Pitching the e-Calendar, plus That Won’t Fit There!

Today I learned:

1. That won’t fit there! Earlier today our 2 year-old pooped on the potty – no small achievement in itself – and after an excited potty dance our 4 year-old examined the output from multiple angles and proclaimed, very seriously, “well…I think we’re going to need this…” She then went and pulled out the plunger from under the sink. Flushing proved her hypothesis correct.

What did I learn from all this?

  1. We need to buy the 2 year-old some prunes.
  2. The 4 year-old’s spatial reasoning is really improving. She already knew the square peg, round hole thing, but now she’s good to go with round peg, round hole too. Cool.

2. Pitching the e-Calendar: My wife won’t use an electronic calendar. I have my schedule online. We are forever destined not to know what the other is doing.  If things don’t improve we may need to actually talk to each other to ensure we are on the same page.

Taken from: http://oggsync.com/img/google.png

Ok, it’s not that bad. We do speak, but we certainly aren’t on the same page with our calendars. This was highlighted for me today when I missed an activity that was on her calendar, but wasn’t on mine.

The truth is, I couldn’t live without my online calendar – the reminders (via email and pop-up) keep me on track and it is a constant reference accessed via phone, laptop and iPad. I don’t do task lists. I do calendars. If there is a task to do and it’s not scheduled, it’s not going to get done.

My wife actually has one too. I created a google calendar for her and it syncs perfectly with mine. The only problem is she won’t look at it. I have been trying for months – years maybe – to get her to make the shift but I haven’t ever been successful at getting her to shift for more than a couple days.

Today, I realized why.

It’s Marketing 101. I’ve been trying to sell her on the features, not the benefits.

In a renewed effort to get her on the bandwagon I did some brainstorming into why an e-calendar will make life better for her. 

  • It’s like a purse for your schedule. Sure, it doesn’t have a nice little pocket to hold receipts, stickers and fruit bars like your Mom-Calendar, but it holds a crazy amount of stuff. Each entry will hold links, clipped articles, recipes and other information so you will have it in the right spot when the time arrives.
  • It will save you time. Synching events automatically will save copying between home and work. Recurrence settings will move birthdays etc. from year to year.
  • It will save your butt. Automated reminders by email, pop-up or text will mean next year you won’t forget your parent’s birthdays and anniversary.
  • It will always be accessible. Events come up when you are out and about, not when you are standing next to the fridge.
  • It will keep you in the loop locally. Schools, sports leagues, dance companies and all sorts of organizations we are involved with use online systems, so their calendars can be aligned with ours.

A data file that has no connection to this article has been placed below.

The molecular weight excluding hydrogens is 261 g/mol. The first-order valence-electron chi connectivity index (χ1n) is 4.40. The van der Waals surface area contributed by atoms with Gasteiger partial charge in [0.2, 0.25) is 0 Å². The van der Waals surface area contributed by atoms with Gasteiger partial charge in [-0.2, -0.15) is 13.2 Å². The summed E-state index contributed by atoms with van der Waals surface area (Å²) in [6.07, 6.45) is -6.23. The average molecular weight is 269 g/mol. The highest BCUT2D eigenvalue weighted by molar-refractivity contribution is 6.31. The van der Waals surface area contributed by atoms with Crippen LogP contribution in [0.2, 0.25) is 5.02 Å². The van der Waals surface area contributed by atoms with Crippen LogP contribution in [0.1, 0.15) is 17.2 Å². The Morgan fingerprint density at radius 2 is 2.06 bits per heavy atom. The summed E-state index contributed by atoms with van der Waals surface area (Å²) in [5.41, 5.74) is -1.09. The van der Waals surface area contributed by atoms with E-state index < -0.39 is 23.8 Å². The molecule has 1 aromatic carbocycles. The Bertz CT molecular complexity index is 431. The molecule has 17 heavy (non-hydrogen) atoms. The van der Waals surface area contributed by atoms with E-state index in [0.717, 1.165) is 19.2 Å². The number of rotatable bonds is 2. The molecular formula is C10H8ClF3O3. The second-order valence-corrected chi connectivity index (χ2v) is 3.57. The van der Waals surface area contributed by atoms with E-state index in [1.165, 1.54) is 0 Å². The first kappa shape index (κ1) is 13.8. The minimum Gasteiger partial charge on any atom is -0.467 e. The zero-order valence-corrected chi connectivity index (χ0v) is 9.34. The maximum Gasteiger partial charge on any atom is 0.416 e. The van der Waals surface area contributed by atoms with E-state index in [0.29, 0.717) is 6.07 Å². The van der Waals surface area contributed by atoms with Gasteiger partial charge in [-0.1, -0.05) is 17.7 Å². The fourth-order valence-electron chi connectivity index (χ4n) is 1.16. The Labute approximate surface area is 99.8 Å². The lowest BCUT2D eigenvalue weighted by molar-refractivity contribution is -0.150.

To summarize my new sales pitch:

How would you like a product that will save you time, carry everything you need, cover your butt when trouble crops up, help you keep tabs on the neighbourhood and always be at your side?

Now, if I could just find a pen I would be able to get myself an appointment on her calendar to deliver my new pitch!

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Is the Messenger killing us? Plus, Anchoring your Calendar

Today I learned:

1. The Messenger might be killing us: I was watching the news last night and eventually just had to turn it off.  I get it. The world sucks. It’s a dangerous place.

Or is it?

Watching another round of updates on the calamity in the world made me wonder why we see so few stories about the good things in life. With a bit of exploring, today I learned Karl Aquino from the Sauder School of Business at UBC – where I completed my MBA – completed some research on this and found that instead of freaking us all out the media could actually make the world a better place just by reporting good news.

The funny thing is that this is intuitive.  The Power of Positive Thinking. The Secret. The Leader Who Had No Title. All books that in one way or another subscribe to the general idea you can be a better person, and lead a more fulfilling life just by filling your mind with positive thoughts and adopting an optimistic, forward-looking perspective. It is not a stretch then to suggest that if we were all working together, helping fill each others minds with positive thoughts, then we might all be better off.  The media could certainly help with an initiative like that.

Yes, I know. I am living in a dream world.

Feel good stories don’t sell.

Or do they?

Imagine an hour of news without drugs, murder, accidents or the nightly Hollywood train wreck.  An hour where Mike McCardell gets the lead.  That’s an hour I would look forward too.  That would have also kept me tuned in last night, lending a couple more eyeballs to the commercials that are funding the broadcast.

2. Anchoring: One more lesson from The Monk Who Sold His Ferrari by Robin Sharma. (I am finished the book now, so I promise I will stop!)

A new addition to my weekly calendar: Anchoring. As in taking the time to “anchor” into my week the most important things in life – kids, family, personal and physical development, fun – the things that don’t get booked and that we assume will occur spontaneously or we will just fit in.

The concept works for me, because I spent the 28 months of my part-time MBA  program meticulously scheduling every moment of my day, just to fit everything in. I have gotten away from it recently, only really scheduling personal activities that seemed important like haircuts, doctor visits, and days off . A subtle shift in what I deem as important, and therefore what I book into my week, should make this new activity helpful and in turn make the behaviour stick.